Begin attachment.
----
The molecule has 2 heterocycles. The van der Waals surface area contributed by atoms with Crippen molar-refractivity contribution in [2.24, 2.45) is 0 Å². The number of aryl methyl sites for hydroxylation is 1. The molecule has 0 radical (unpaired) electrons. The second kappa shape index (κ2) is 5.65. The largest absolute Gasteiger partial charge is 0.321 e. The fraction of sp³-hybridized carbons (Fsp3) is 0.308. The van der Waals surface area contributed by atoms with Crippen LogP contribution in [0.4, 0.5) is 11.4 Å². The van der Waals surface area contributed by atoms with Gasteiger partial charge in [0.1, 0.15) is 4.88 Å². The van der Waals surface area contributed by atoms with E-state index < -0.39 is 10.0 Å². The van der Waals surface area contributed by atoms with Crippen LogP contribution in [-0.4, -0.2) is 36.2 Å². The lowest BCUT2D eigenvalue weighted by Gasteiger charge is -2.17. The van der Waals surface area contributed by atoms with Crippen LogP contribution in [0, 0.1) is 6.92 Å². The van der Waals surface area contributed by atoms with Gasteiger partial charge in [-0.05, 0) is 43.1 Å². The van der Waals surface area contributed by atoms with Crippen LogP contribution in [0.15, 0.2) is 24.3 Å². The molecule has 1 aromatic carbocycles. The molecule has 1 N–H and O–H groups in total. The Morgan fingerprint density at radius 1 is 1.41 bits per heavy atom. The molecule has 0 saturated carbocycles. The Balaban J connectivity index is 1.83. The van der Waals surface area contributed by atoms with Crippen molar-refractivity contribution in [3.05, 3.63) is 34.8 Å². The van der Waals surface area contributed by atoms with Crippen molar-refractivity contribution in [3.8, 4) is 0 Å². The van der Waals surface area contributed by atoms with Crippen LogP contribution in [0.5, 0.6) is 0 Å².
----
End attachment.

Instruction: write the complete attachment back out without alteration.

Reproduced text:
The molecule has 2 heterocycles. The van der Waals surface area contributed by atoms with Crippen molar-refractivity contribution in [2.24, 2.45) is 0 Å². The number of aryl methyl sites for hydroxylation is 1. The molecule has 0 radical (unpaired) electrons. The second kappa shape index (κ2) is 5.65. The largest absolute Gasteiger partial charge is 0.321 e. The fraction of sp³-hybridized carbons (Fsp3) is 0.308. The van der Waals surface area contributed by atoms with Crippen LogP contribution in [0.4, 0.5) is 11.4 Å². The van der Waals surface area contributed by atoms with Gasteiger partial charge in [0.1, 0.15) is 4.88 Å². The van der Waals surface area contributed by atoms with E-state index < -0.39 is 10.0 Å². The van der Waals surface area contributed by atoms with Crippen LogP contribution in [-0.4, -0.2) is 36.2 Å². The lowest BCUT2D eigenvalue weighted by Gasteiger charge is -2.17. The van der Waals surface area contributed by atoms with Crippen LogP contribution in [0, 0.1) is 6.92 Å². The van der Waals surface area contributed by atoms with Gasteiger partial charge in [-0.05, 0) is 43.1 Å². The van der Waals surface area contributed by atoms with Crippen LogP contribution in [0.15, 0.2) is 24.3 Å². The molecule has 1 aromatic carbocycles. The molecule has 1 N–H and O–H groups in total. The Morgan fingerprint density at radius 1 is 1.41 bits per heavy atom. The molecule has 0 saturated carbocycles. The Balaban J connectivity index is 1.83. The van der Waals surface area contributed by atoms with Crippen molar-refractivity contribution in [3.05, 3.63) is 34.8 Å². The van der Waals surface area contributed by atoms with Crippen molar-refractivity contribution in [3.8, 4) is 0 Å². The van der Waals surface area contributed by atoms with Crippen LogP contribution in [0.5, 0.6) is 0 Å².